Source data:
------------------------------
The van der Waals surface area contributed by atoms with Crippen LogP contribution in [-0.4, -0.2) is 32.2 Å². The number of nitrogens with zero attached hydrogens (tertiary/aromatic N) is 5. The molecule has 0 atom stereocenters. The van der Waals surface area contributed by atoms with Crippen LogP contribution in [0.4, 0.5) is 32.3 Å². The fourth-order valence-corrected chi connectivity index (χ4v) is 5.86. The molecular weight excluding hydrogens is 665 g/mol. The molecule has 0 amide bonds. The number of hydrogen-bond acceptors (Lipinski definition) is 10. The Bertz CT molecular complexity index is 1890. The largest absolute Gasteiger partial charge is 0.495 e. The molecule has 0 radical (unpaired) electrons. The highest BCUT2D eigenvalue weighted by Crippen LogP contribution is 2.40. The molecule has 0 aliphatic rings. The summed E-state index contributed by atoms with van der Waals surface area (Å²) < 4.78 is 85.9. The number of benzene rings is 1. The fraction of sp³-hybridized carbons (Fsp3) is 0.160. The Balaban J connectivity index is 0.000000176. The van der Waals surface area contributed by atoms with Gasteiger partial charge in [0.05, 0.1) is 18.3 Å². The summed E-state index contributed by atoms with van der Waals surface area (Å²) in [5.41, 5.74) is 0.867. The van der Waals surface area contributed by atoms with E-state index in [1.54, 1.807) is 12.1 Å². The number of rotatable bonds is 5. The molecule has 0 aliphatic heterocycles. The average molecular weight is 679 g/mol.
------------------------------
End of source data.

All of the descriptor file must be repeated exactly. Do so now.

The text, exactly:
The van der Waals surface area contributed by atoms with Crippen LogP contribution in [-0.4, -0.2) is 32.2 Å². The number of nitrogens with zero attached hydrogens (tertiary/aromatic N) is 5. The molecule has 0 atom stereocenters. The van der Waals surface area contributed by atoms with Crippen LogP contribution in [0.4, 0.5) is 32.3 Å². The fourth-order valence-corrected chi connectivity index (χ4v) is 5.86. The molecular weight excluding hydrogens is 665 g/mol. The molecule has 0 amide bonds. The number of hydrogen-bond acceptors (Lipinski definition) is 10. The Bertz CT molecular complexity index is 1890. The largest absolute Gasteiger partial charge is 0.495 e. The molecule has 0 radical (unpaired) electrons. The highest BCUT2D eigenvalue weighted by Crippen LogP contribution is 2.40. The molecule has 0 aliphatic rings. The summed E-state index contributed by atoms with van der Waals surface area (Å²) < 4.78 is 85.9. The number of benzene rings is 1. The fraction of sp³-hybridized carbons (Fsp3) is 0.160. The Balaban J connectivity index is 0.000000176. The van der Waals surface area contributed by atoms with Gasteiger partial charge in [0.05, 0.1) is 18.3 Å². The summed E-state index contributed by atoms with van der Waals surface area (Å²) in [5.41, 5.74) is 0.867. The van der Waals surface area contributed by atoms with E-state index in [1.54, 1.807) is 12.1 Å². The number of rotatable bonds is 5. The molecule has 0 aliphatic heterocycles. The average molecular weight is 679 g/mol.